“I wish I took more pictures.”
This year’s collection of completely random scene work had a great hook, something which also gave the performance its own peculiar structure and place in the larger framework of these final projects. The actors were asked to choose some text – be it song, poem, letter, speech or scene – which they wanted to serve as a snapshot of their work as part of the larger portrait or performance “yearbook” of the class as a whole. In many cases, it was a way to offer up a completely different side of their performing chops that weren’t on display in their roles in the three new plays, and they all took full advantage of it.
Nicole Rodenburg, a comic neurotic mess of a character in "The End," here takes on the regal bearing of Hermione in Shakespeare’s “The Winter’s Tale,” on trial for her life for adultery and treason, facing down the man she loves who no longer trusts her. Kelsey Olson, a mousy character in pursuit of a famous childhood friend gone missing in “When I Was A Ghost,” walked out and blew the roof off the place with an aria from Handel’s opera “Rinaldo.”
Joseph Newton and Allison Snow, such a cute awkward couple in “Be Here Now,” become a lecherous fraud and the woman trying to lure him into showing his true colors in a scene from Moliere’s “Tartuffe.” Rolando Martinez, the lovelorn empathic superhero in “The End,” takes on the role of murderous Richard III, in his early days of villainy as the deformed Richard of Gloucester in Shakespeare’s “Henry VI, part 3.”
A trio who all played more reserved characters in “When I Was A Ghost” all get to open up in a big way – Christine Weber belts out the song “Meadowlark” from “The Baker’s Wife;” Daniel Jiminez threads together three of Shakespeare’s sonnets into an ode to the pleasures and pitfalls of love; and Sam Bardwell gets to rip into a rousing speech to the troops before battle from “Henry V.”
Two of the sister characters from “Be Here Now” also get to tackle larger than life roles from the Bard – Alia Attallah slips into the skin of Cleopatra (of “Antony and…” fame), and Kate Durand shows us the unraveling mind of Lady Macbeth. Duncan Frost, a damaged soldier who knows the score in “Be Here Now,” breathes life into poor clueless Lenny from “Of Mice and Men” – a sweet guy who doesn’t know his own strength, for which everyone else around him always seems to pay the price.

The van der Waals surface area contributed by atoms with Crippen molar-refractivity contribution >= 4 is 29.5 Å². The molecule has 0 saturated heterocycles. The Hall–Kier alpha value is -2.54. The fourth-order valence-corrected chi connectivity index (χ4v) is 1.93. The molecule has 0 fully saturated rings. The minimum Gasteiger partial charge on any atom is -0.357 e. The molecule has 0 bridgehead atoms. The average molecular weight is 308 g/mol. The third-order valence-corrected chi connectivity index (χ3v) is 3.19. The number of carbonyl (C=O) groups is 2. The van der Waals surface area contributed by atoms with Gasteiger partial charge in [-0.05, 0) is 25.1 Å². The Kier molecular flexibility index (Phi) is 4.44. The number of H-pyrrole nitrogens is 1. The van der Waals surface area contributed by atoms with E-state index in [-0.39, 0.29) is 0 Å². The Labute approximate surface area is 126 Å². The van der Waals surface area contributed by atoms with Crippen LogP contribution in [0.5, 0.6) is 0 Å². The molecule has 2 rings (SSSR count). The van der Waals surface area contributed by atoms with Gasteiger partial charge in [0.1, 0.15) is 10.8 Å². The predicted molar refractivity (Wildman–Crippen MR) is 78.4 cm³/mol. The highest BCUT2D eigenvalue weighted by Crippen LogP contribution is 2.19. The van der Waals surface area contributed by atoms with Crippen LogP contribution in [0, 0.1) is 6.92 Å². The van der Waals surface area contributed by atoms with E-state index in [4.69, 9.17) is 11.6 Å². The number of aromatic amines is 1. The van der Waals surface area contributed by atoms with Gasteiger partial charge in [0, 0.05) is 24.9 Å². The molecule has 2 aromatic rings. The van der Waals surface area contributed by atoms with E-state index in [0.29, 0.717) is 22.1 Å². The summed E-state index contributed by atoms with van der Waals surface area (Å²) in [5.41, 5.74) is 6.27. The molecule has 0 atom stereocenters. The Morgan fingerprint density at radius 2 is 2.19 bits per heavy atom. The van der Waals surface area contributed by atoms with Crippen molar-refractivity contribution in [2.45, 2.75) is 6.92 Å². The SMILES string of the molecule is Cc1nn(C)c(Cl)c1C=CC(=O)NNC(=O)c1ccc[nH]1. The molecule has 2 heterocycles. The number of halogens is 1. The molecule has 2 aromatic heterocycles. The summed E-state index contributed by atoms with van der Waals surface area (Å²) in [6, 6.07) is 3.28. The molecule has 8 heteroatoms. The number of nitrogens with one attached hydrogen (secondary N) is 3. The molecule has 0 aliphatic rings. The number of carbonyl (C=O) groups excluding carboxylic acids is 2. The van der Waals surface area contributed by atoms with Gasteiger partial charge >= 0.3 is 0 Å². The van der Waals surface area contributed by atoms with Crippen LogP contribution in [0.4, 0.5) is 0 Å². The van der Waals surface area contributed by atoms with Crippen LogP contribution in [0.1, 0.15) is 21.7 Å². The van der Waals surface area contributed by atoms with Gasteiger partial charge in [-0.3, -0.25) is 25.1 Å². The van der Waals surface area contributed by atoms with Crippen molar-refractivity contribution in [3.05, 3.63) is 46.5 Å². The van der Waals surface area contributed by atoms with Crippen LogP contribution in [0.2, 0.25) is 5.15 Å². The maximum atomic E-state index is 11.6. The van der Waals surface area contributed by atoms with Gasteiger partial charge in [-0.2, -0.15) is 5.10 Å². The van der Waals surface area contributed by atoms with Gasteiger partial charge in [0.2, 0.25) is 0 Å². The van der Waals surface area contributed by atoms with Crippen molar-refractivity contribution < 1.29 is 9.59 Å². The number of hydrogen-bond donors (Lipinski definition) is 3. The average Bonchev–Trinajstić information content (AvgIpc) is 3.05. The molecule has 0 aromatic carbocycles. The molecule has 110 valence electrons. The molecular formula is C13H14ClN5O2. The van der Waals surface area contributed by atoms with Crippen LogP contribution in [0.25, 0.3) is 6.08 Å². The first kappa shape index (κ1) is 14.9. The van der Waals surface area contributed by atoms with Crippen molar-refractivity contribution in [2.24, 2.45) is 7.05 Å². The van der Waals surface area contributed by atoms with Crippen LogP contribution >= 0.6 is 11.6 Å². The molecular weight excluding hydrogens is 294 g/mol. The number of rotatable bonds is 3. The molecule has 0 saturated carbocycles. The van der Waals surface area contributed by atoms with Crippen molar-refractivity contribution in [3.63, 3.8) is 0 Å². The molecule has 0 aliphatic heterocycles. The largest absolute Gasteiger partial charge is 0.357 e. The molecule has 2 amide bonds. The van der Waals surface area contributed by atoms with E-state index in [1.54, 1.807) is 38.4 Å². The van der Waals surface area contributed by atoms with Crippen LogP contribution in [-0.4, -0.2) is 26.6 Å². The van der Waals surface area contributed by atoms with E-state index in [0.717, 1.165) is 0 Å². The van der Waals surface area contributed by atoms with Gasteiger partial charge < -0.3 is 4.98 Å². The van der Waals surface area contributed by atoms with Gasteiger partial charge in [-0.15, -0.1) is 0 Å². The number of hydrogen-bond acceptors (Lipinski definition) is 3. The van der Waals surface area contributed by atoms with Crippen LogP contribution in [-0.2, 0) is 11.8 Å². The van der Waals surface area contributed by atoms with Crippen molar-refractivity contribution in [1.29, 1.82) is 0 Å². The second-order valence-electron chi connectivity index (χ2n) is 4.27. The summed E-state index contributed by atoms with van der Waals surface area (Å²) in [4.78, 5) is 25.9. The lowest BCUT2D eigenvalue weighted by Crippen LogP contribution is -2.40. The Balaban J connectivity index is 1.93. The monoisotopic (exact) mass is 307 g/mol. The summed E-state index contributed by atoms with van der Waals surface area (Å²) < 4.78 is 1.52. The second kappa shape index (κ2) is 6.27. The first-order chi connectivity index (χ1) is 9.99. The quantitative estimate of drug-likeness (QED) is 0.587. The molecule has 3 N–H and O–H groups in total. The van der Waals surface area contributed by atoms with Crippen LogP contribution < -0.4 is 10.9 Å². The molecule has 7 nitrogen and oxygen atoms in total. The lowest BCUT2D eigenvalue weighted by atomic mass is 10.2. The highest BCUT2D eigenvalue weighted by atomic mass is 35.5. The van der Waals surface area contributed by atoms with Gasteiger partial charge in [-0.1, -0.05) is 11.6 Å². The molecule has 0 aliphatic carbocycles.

Ladies who either did or didn’t get a turn to sing in their new play roles got to switch places. Whitney Hudson sets aside her killer singing voice, so fully on display in “When I Was A Ghost,” to interpret two letters of love – one from Beethoven to an unknown paramour, the other from an Elvis fan to her well-known beloved. On the other side, Ashley Marie Peterson, a reserved, non-singing superhero in “The End,” got to open up in song about her bewildering but nonetheless intense love for “Taylor, the Latte Boy.” And Courtney Roche, agent to the music stars in “…Ghost,” here gets to sing a little song herself about the comedic perils of dating men from “Baltimore.” And yet another person with a musical number in “…Ghost,” Grant Heuke, this time got to go the Arthur Miller drama route, as a damaged soldier from a different era, Chris Keller from “All My Sons.”
A couple of performances even got me interested in plays that hadn’t been on my radar. Hugh Kennedy, who I liked very much as Patrick the castoff fiancé and sustainable architecture geek in “Be Here Now,” took on the title role of the Shakespeare’s beleaguered “Richard II,” looking on very hard times indeed, and losing his faith in his hopes to prevail – all of which got me very curious about the rest of that script. And Grant Chapman, no longer in superhero drag from “The End,” was so heartbreaking in the grip of unrequited love as Housman in “The Invention of Love,” I was actually compelled to go out and buy myself a copy of Tom Stoppard’s script. I don’t remember the last time that happened.
Before a rousing chorus of the bittersweet anthem “(I Wish I Could Go) Back To College” from the naughty puppet musical “Avenue Q” by the whole gang, Christopher Peltier and Elizabeth Stahlman reminded me again how much I love David Hare’s play “Racing Demon.” The collision of devotion to a religious calling and the needs of the heart and the flesh is expertly examined in a scene of a man and a woman headed toward some kind of break – a breakthrough, a breakdown, a break-up. Great stuff, and again, a very different sort of couple than the college kids on the verge of graduation, and perhaps a break-up of their own, which Peltier and Stahlman played in “The End.”
The other thing I really was drawn to, apart from the sense of cohesiveness about the whole affair, was the support that all the members of the ensemble lent to each other’s scenes on a regular basis. Rather than let Lady Macbeth or Lenny or Richard III or Chris Keller or Cleopatra or Housman or Hermione or Richard II wander about by themselves, pretending to talk to or be observed by people the audience couldn’t see, cobbling together a monologue out of something that was meant to be a scene with several characters, everyone pitched in and fleshed out those smaller roles around the edges. The person being spotlighted wasn’t alone. They had context. They had partners. If a person needed a hand, that hand was there. One gets the sense that all these actors really enjoy working together, and will miss being a part of a regular ensemble. Just another thing that made “Snapshots” a fitting send-off, and a great companion piece to the three new plays.
“Snapshots” plays only one more time, on Saturday night, April 26,
2008 at 7:30pm. Tickets are free, but you should call for a reservation at the Guthrie box office - 612-377-2224. Performance is in the Dowling Studio on the 9th floor of the new Guthrie theater complex at 818 South 2nd Street in Minneapolis.